This summer, Kashmir to fight murderers of another kind

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By: Binoo Joshi
Newspaper advertisements, TV messages, raids on ultrasound clinics, door-to-door campaigns — shamed by the dismal sex ratio revealed by the latest census report, the Jammu and Kashmir government is trying every trick in the book to save the girl child in the state. The census report, released in March, reveals there are only 859 females against 1,000 males in the state, a figure so dismal that it is next only to the two usual suspects, Punjab and Haryana.
In 2001, the sex ratio in the state was 941 females to every 1,000 males.
Chief Minister Omar Abdullah was evidently distressed by this alarming trend. ‘We are the third worst state in this regard after Punjab and Haryana. If anything needed a mass movement and public appeals it would be this,’ he posted on micro-blogging website Twitter. It was high time the state government woke up and launched a programme to combat the social evil. ‘We have adopted an innovative way (to improve the sex ratio), we are telling people how girls are doing better in various examinations and how they are occupying high positions,’ Rattan Lal, a health department official told IANS.
The department has also sealed over 30 ultrasound clinics across the state and made it clear that any clinic conducting pre-natal tests would face punishment for violating the law of the land.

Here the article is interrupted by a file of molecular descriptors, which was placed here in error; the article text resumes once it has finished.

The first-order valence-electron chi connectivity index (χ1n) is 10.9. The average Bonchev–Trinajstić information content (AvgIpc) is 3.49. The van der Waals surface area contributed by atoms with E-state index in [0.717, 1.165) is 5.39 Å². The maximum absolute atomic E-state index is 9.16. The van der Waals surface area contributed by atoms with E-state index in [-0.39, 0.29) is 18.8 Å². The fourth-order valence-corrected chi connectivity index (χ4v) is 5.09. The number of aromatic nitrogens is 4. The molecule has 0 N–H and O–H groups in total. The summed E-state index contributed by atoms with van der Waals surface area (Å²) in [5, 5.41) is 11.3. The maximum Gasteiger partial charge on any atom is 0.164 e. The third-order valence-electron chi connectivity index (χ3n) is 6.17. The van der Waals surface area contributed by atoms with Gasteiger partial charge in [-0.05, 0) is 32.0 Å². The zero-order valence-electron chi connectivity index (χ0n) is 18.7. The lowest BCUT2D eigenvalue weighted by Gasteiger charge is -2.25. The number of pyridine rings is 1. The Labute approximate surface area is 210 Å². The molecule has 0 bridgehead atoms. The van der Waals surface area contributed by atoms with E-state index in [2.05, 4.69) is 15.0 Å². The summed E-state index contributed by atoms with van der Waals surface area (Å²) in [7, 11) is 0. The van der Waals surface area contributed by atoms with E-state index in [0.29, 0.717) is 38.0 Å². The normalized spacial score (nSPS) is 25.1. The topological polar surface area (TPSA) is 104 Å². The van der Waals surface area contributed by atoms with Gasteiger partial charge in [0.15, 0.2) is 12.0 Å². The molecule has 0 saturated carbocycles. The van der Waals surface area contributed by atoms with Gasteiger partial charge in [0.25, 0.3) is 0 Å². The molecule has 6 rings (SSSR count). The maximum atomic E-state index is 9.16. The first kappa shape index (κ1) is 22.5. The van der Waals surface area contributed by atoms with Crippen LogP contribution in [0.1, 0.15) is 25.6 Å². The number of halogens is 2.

State Health Minister Sham Lal Sharma has also been seen reviewing the progress of the work done by his department in keeping a check on the menace. ‘This had become necessary because female foeticide is murder and we cannot allow the murder of our generations. We must ensure that no child is killed in the womb of a mother,’ Sharma told the department in a meet recently.
The work is visible. Health department officials have started visiting houses and are telling people about the importance of the girl child. The success of Ovessa Iqbal, the first Muslim woman from Jammu and Kashmir to have qualified for civil service, has also unwittingly helped the campaign. ‘We are telling people that girls can rise to high positions and can serve parents and society much better than is thought,’ said Rattan.
But what has appealed to people most is the TV advertisements bemoaning the loss of the girl child. ‘A multi-faceted approach has been adopted… people-to-people contact, generation of awareness among people, especially women folk, that the girl child should be allowed to take birth. In the modern-day world, girls are as good as boys, rather better than them,’ Sharma said.
Swarn Jamwal, a women’s activist in Jammu, said: ‘We need to take concrete steps in this regard before the situation drifts further. Only lip service and words will not suffice.’
(Binoo Joshi can be contacted at binoo.j@ians.in)

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